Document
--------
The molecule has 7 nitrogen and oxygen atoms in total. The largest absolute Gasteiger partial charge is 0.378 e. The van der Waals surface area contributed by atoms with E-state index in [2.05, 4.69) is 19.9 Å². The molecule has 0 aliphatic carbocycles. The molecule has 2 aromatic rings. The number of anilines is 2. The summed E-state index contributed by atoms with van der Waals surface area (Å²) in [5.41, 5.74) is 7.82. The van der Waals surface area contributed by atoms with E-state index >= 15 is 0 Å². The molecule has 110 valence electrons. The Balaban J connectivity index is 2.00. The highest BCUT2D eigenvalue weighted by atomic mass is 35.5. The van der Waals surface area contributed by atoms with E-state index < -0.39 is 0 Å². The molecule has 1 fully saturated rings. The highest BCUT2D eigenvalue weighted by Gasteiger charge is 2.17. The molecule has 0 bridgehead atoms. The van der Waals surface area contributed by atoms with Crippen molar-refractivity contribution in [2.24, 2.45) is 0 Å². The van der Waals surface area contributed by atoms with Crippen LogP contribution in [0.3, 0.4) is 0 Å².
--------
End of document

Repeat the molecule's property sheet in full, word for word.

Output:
The molecule has 7 nitrogen and oxygen atoms in total. The largest absolute Gasteiger partial charge is 0.378 e. The van der Waals surface area contributed by atoms with E-state index in [2.05, 4.69) is 19.9 Å². The molecule has 0 aliphatic carbocycles. The molecule has 2 aromatic rings. The number of anilines is 2. The summed E-state index contributed by atoms with van der Waals surface area (Å²) in [5.41, 5.74) is 7.82. The van der Waals surface area contributed by atoms with E-state index >= 15 is 0 Å². The molecule has 110 valence electrons. The Balaban J connectivity index is 2.00. The highest BCUT2D eigenvalue weighted by atomic mass is 35.5. The van der Waals surface area contributed by atoms with E-state index < -0.39 is 0 Å². The molecule has 1 fully saturated rings. The highest BCUT2D eigenvalue weighted by Gasteiger charge is 2.17. The molecule has 0 bridgehead atoms. The van der Waals surface area contributed by atoms with Crippen molar-refractivity contribution in [2.24, 2.45) is 0 Å². The van der Waals surface area contributed by atoms with Crippen LogP contribution in [0.3, 0.4) is 0 Å².